Ian, Kenny and I took the landrover up the track that follows the River
Tulla as far as the river crossing and left it there to strike out
across the wooded hillside and railway line in direction of estimated
location on edge of Coire an Lochain.

We reckoned the railway line would be a little faster than the trail
through the wood. The train company is usually warned that emergency
services are on the line during a rescue and it was assumed that any
trains on the line would slow down as they passed the area. Later when
we ascended above the woodland, we heard a train approaching from Fort
William direction and it certainly didn’t sound as if it was on a go
slow! Kenny shouted in his radio to the teams coming up behind us to get
off the line. A very timely warning by all accounts!

We were at around 500m up the hill when the chopper arrived overhead. It
seemed to be spending more time than it should circling above us and the
lower hill when the casualties were likely to be much higher. The shout
leader radioed for us all to switch our head-torches off and after a short
wait the helicopter moved off up higher. It was not long after then that
we were relayed the message a light had been picked up by the helicopter
crew’s night sights in the coire Allt na Crainnach coire below Ben
Achaladair and we were to head there. Luckily the confusion over lights
meant we had not got as far to the east as we might have done and made
an immediate and swift detour to the coire.

A short clamber up the steep slope below the coire lip and we were
standing on the edge of the coire. It was then that we first caught the
unforgettable site of a pin prick light shining at us from the back of
the coire over a kilometre away. This was the light of Michael Tunney’s
mobile phone screen which we later discovered Tunney junior steadfastly
holding up in desperate attempt to guide us to their location. It
worked! Without it we could have taken a lot longer to sweep search the
coire to find them. Time Michael did not have considering his condition.

All the way up Ian, Kenny and I had been in relaxed, good humoured
spirits. We were on a shout in anticipation of what we probably assumed
(or at least hoped) to be two reasonably fit and well casualties with a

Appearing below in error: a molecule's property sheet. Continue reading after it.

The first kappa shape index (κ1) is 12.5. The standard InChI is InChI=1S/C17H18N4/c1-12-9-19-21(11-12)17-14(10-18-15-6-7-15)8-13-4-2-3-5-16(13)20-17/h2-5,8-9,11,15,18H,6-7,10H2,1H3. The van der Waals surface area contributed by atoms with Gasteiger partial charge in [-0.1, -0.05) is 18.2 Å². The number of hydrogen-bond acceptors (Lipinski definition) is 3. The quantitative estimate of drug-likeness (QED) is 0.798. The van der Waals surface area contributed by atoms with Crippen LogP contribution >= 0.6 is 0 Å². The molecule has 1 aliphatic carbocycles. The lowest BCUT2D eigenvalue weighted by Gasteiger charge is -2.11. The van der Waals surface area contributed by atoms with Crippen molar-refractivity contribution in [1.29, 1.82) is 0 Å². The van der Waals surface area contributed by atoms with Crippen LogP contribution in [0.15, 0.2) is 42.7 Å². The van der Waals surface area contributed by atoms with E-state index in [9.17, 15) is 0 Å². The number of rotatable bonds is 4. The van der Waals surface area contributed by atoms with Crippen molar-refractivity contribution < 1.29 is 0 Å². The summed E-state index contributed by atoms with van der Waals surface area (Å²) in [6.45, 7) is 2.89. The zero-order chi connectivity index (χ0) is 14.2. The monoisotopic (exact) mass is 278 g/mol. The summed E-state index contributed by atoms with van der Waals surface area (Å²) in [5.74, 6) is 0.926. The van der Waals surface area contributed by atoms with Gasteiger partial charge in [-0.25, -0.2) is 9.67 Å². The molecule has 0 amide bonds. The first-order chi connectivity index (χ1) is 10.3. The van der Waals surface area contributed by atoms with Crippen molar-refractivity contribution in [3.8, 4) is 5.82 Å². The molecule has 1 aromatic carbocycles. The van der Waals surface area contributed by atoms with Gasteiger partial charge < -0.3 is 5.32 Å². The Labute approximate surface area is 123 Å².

couple of injuries. Despite training for the worst case scenarios warm
and healthy volunteer casualties can never act like the real thing. So I
think we all took a second to recover from the initial shock of finding
what was clearly the real thing. We all exhaled a few unrepeatable
expletives as we took in the scene! From that point on my memory of
events at the back of the coire is a bit of a blur. Kenny and Ian were
more experienced medics than I so they immediately took responsibility
for the two casualties. My attention was drawn mostly to Michael Tunney
because he was obviously in the most immediate need of attention.
Basically he looked like a bag of bones huddled in a semi-feotal
position with half his back exposed to the elements. The most response
anyone got from him was occasional grunt and moan which at least meant
he was alive, breathing but obviously in a lot of pain. Meanwhile his
son was sitting up on a nearby boulder, we kind of expected him to
become animated with the relief of our arrival and prospect of help. But
he didn’t. He was probably still in shock, exhausted with the weight of
responsibility for his Dad, cold and in pain from his own injuries. Ian
was struggling to get him to respond to his questioning about what had
happened.

We all began to run through the standard casualty care routine. Kenny
and Ian going over their initial check for injuries etc. At one point
Kenny exclaimed and pointed me in the direction of Michael’s forehead
which seemed to come away as Kenny lifted his hat!

Other members of Oban, Arrochar and Strathpol teams started to arrive
fairly quickly after that. More experienced medics arrived particularly
Eddie (GP) from Arrochar who luckily was not with his team mates dumped
at the top of the hill. He took over from Kenny with treatment of
Michael whilst Robin (OMRT chief medic) took over Michael junior. At
least 6 of us got stretcher and casualty bags ready to lift Michael
senior. We took special care lifting him as carefully as we could so
that his spinal column remained aligned because of very likely spinal
injuries he might have. The actual lift into the stretcher elicited a
lot more groaning from Michael which considering his relatively
unresponsive state suggested he was in a lot of pain.

Whilst we packaged Michael senior, the Arrochar team arrived with a
second stretcher which by then Michael junior was in need of. The
Arrochar team had had a tough time descending down the back of the
corrie from where they had been dropped by the helicopter. They had
basically picked their way down the route the Tunney’s had fallen.

We reached the bottom of the corrie with Michael senior to a point that
seemed flat enough for the helicopter to land. It seemed like a long
wait while we first heard and then watched the helicopter very slowly
work it’s way up the hill and into the coire. We found out later from
the crew that the winds were so fickle they were struggling to maintain
a steady course up to the coire. When it did finally arrive it settled
one wheel on the ground and hovered whilst we manoeuvred the stretcher
into the hold. Then we waited a futher 10 minutes whilst the other
team carried Michael junior down the corrie and got him into the
helicopter as well. Seconds later the helicopter took off towards
Glasgow and the drama was over. All the remaining gear was collected
and we made our way back down the hill to the vehicles and Bridge of
Orchy for a welcome bowl of soup. I remember having a fairly elated and
satisfied feeling that we had managed to get the two casualties off the
hill with what seemed like good team work by all those involved.

Ross

 

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